Cuba has vaccinated most against Covid-19, more than most large, rich countries

Cuba has vaccinated more of its citizens against Covid-19 than most of the largest and richest nations in the world.

The Caribbean island has vaccinated over 90% of its population with at least one dose, and 83% of the population is now fully vaccinated, statistics compiled by Our World in Data.

What’s Cuba’s Secret? While many of its Latin American neighbors as well as emerging economies around the world competed for vaccines from wealthier nations, health officials say Cuba has made headway in developing its own vaccines.

Covid-19 infections and deaths have declined in recent weeks on the island, falling to less than 1% of their peak on August 22nd when fewer than half of citizens were vaccinated.

Almost all Cuban children between the ages of 2 and 18 have now been vaccinated with home-grown vaccines.

Schools have reopened and foreign tourists are welcome again. Hospitals and morgues that were overcrowded in August appear to be operating at pre-pandemic levels, according to Reuters witnesses.

“Given the size of Cuba, and also the US embargo that is restricting its import options, this is a truly remarkable achievement,” said William Moss, director of the Johns Hopkins International Vaccine Access Center, a US university group that works for fairness Ensure access for low-income countries.

Cuba has said that its home-grown, protein-based Abdala, Soberana 02, and Soberana Plus shots offer greater than 90% protection against symptomatic Covid-19 when presented on a three-dose regimen.

However, Cuba has not published the results of its large-scale clinical trials in peer-reviewed journals, nor has the World Health Organization provided the documents required by the World Health Organization for its vaccines to be approved, according to the WHO’s online list.

As a result, some public health experts in other countries are suspicious of recommending them until the results are verified.

The vaccines, which are inexpensive to manufacture and do not need to be frozen, are viewed by international health authorities as a potential source of much-needed doses in low-income countries in Latin America, Africa and Asia.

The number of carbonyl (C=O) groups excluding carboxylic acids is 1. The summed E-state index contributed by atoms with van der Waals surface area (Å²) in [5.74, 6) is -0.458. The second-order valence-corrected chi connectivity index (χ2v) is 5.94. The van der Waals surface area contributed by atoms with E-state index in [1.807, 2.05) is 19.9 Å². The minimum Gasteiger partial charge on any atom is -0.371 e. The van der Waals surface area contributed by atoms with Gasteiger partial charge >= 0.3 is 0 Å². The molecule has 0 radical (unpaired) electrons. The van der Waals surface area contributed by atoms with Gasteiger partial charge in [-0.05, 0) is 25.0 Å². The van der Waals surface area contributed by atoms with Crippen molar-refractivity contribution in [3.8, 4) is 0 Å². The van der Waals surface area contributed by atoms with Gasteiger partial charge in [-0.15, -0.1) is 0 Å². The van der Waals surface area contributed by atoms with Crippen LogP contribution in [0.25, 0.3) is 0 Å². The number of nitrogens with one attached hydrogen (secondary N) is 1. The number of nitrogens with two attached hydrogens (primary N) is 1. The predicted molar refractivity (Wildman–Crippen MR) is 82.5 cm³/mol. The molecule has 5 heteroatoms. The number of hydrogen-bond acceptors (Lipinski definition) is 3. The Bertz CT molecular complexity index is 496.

“They have been slow to publish the results,” said Moss. “If (the vaccines) got WHO qualification … that could really matter around the world.”

Cuba’s progress is being tracked by COVAX, a global program designed to ensure fair access to Covid-19 vaccines.

Cuba is also investigating whether the variant of Omicron, which was first reported on the island on December 8, will compromise protection.

Over the past week, new research has shown that some of the world’s most widely used vaccines are likely to offer less protection from Omicron infection. The shots are expected to remain effective against serious illness and death.

fine print

The documents and data required for the review of Soberana vaccines developed by the Cuban Finlay Vaccine Institute will be sent to WHO in the first quarter of 2022, Vicente Verez, the head of Finlay, told Reuters.

Verez said WHO standards, which rate not only the vaccine but also the manufacturing facilities, have slowed Cuba down.

“This is a first-world standard,” said Verez, pointing out the cost of bringing facilities up to this level. “We need to move forward with our manufacturing process to ensure that we receive a WHO prequalification with our application.”

Cuba’s biotech industry began to grow in the 1980s, aided by the late revolutionary leader Fidel Castro, who saw the sector as critical to the communist nation’s self-sufficiency in the face of the US embargo. But some of its facilities are showing their age.

Verez said Cuba was negotiating with both Canada and Italy to manufacture its vaccines in those countries for export to regions in need, including Africa.

Brazil-based virologist Amilcar Perez Riverol said Cuba will face a new test with Omicron in the meantime.

The high vaccination rates, a large group who gained immunity to previous infection, and Cuba’s early move to fully vaccinate its children “put the country in a really positive position as the pandemic evolves in the future,” said Perez Riverol.

However, he said Cuba’s comparatively large elderly population, lack of medical care and a volatile health system still make it vulnerable.

“In no way is it time to announce victory,” he said.

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